jpeg or tiff, then after printing just exit so that your original jpeg
is still in its original form. If you are going to save and re-edit
and save again you will be better off converting to tiff though instead
of repeatedly saving as jpeg, due to the compression each time you
save.

If you are making edits and resampling and then sending a copy to a lab
that requires jpegs then save at the highest jpeg setting.

>after running them through Photoshop Elements to increase the
>resolution to 240 from 72 and to resize the photos to 8x10?

For this you should turn off resampling and just resize ... in Elements
first I would crop the file to the required 4:5 aspect ratio with the
Rectanular Marquee tool (which I think is the 5th tool from the top in
the Tool box), then select 'fixed aspect ratio' option under 'mode' and
draw the selection box. When you have it right do Image > Crop. Now
to change the resolution go to Image > Resize > Image Size and turn off
'resample image' and set width or height to the right number for 8x10"
prints and see what resolution you get ... if it's anywhere close to
240 or higher I'd accept this and not resample. If it's too low (say
below 180 or 200) then check the 'resample image' box, plug in 240 for
'resolution' and change 'bicubic' to 'bicubic smoother' and do the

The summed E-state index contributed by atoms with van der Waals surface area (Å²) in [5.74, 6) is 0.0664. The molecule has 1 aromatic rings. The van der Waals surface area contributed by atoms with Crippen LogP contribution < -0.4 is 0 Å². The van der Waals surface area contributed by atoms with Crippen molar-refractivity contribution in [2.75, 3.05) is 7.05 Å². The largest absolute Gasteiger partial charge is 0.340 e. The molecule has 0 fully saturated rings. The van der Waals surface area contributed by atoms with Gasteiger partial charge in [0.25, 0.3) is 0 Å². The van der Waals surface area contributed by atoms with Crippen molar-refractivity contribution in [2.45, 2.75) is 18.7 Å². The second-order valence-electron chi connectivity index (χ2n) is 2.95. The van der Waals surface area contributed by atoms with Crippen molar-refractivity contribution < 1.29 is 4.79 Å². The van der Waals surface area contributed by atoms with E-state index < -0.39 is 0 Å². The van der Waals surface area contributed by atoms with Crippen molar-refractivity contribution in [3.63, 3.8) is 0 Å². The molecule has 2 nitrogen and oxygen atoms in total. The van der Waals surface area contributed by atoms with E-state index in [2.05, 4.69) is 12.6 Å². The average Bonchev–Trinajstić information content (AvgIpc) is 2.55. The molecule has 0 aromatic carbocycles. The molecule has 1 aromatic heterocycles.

resampling. If you do NOT resample (if your resolution is high enough)
then you keep the original pixels.

>2. Making the photos 8"x10" at 240 res and then saving them as TIFF
>files makes each file about 13 megs. Assuming this is a good thing,
>where can I have these printed? I can't find any service bureau that
>will accept files this size.

Most of these guys want jpegs, typically in sRGB space. TIFF is better
for saving images on your disk that will be edited or resized but the
basic Wal-Mart and Costco and on-line print shops want jpegs. You may
want to just save the TIFF files and send them a copy saved as a jpeg.

>If I save the files as JPEG files, should I still use Photoshop to
>increase resolution to 240 (or some other number)?

See what you have as a resolution when you resize with 'resample image'